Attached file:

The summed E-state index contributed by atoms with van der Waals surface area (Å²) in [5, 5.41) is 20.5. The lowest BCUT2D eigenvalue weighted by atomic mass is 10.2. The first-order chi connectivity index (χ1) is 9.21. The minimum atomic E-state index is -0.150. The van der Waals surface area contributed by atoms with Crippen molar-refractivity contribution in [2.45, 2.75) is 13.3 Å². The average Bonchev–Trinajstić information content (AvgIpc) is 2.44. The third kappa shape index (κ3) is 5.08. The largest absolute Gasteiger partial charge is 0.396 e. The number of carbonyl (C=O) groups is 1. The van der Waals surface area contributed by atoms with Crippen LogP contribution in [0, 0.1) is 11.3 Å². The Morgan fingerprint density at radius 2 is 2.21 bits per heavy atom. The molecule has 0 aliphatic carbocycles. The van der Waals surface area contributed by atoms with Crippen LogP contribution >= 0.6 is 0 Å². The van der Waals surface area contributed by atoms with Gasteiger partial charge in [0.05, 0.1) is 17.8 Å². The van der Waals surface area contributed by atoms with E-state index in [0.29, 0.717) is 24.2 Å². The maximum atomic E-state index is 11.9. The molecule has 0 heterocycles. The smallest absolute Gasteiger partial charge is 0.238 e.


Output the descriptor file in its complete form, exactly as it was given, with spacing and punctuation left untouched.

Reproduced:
The summed E-state index contributed by atoms with van der Waals surface area (Å²) in [5, 5.41) is 20.5. The lowest BCUT2D eigenvalue weighted by atomic mass is 10.2. The first-order chi connectivity index (χ1) is 9.21. The minimum atomic E-state index is -0.150. The van der Waals surface area contributed by atoms with Crippen molar-refractivity contribution in [2.45, 2.75) is 13.3 Å². The average Bonchev–Trinajstić information content (AvgIpc) is 2.44. The third kappa shape index (κ3) is 5.08. The largest absolute Gasteiger partial charge is 0.396 e. The number of carbonyl (C=O) groups is 1. The van der Waals surface area contributed by atoms with Crippen LogP contribution in [0, 0.1) is 11.3 Å². The Morgan fingerprint density at radius 2 is 2.21 bits per heavy atom. The molecule has 0 aliphatic carbocycles. The van der Waals surface area contributed by atoms with Crippen LogP contribution >= 0.6 is 0 Å². The van der Waals surface area contributed by atoms with Gasteiger partial charge in [0.05, 0.1) is 17.8 Å². The van der Waals surface area contributed by atoms with E-state index in [0.29, 0.717) is 24.2 Å². The maximum atomic E-state index is 11.9. The molecule has 0 heterocycles. The smallest absolute Gasteiger partial charge is 0.238 e.